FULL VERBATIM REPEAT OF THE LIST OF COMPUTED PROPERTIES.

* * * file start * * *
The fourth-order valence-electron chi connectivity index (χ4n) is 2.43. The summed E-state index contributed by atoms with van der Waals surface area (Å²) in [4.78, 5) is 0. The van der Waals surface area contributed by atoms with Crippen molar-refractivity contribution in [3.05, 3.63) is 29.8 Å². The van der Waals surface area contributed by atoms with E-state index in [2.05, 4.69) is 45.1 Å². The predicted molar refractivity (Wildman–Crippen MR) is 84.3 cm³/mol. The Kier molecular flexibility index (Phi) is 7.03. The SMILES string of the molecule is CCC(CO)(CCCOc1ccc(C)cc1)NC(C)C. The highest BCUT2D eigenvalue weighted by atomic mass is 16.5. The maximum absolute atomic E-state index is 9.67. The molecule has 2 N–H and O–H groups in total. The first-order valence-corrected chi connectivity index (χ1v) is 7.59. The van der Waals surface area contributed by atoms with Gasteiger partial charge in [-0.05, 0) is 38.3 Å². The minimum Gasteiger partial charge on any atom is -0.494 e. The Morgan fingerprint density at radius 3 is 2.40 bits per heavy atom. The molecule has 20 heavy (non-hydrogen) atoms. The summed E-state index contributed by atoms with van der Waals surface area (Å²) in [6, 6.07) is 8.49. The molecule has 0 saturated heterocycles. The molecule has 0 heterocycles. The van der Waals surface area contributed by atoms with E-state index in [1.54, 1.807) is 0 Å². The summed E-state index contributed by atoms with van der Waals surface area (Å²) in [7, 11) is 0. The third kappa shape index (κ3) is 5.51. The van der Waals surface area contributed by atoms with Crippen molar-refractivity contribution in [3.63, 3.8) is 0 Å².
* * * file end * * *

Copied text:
The fourth-order valence-electron chi connectivity index (χ4n) is 2.43. The summed E-state index contributed by atoms with van der Waals surface area (Å²) in [4.78, 5) is 0. The van der Waals surface area contributed by atoms with Crippen molar-refractivity contribution in [3.05, 3.63) is 29.8 Å². The van der Waals surface area contributed by atoms with E-state index in [2.05, 4.69) is 45.1 Å². The predicted molar refractivity (Wildman–Crippen MR) is 84.3 cm³/mol. The Kier molecular flexibility index (Phi) is 7.03. The SMILES string of the molecule is CCC(CO)(CCCOc1ccc(C)cc1)NC(C)C. The highest BCUT2D eigenvalue weighted by atomic mass is 16.5. The maximum absolute atomic E-state index is 9.67. The molecule has 2 N–H and O–H groups in total. The first-order valence-corrected chi connectivity index (χ1v) is 7.59. The van der Waals surface area contributed by atoms with Gasteiger partial charge in [-0.05, 0) is 38.3 Å². The minimum Gasteiger partial charge on any atom is -0.494 e. The Morgan fingerprint density at radius 3 is 2.40 bits per heavy atom. The molecule has 20 heavy (non-hydrogen) atoms. The summed E-state index contributed by atoms with van der Waals surface area (Å²) in [6, 6.07) is 8.49. The molecule has 0 saturated heterocycles. The molecule has 0 heterocycles. The van der Waals surface area contributed by atoms with E-state index in [1.54, 1.807) is 0 Å². The summed E-state index contributed by atoms with van der Waals surface area (Å²) in [7, 11) is 0. The third kappa shape index (κ3) is 5.51. The van der Waals surface area contributed by atoms with Crippen molar-refractivity contribution in [3.63, 3.8) is 0 Å².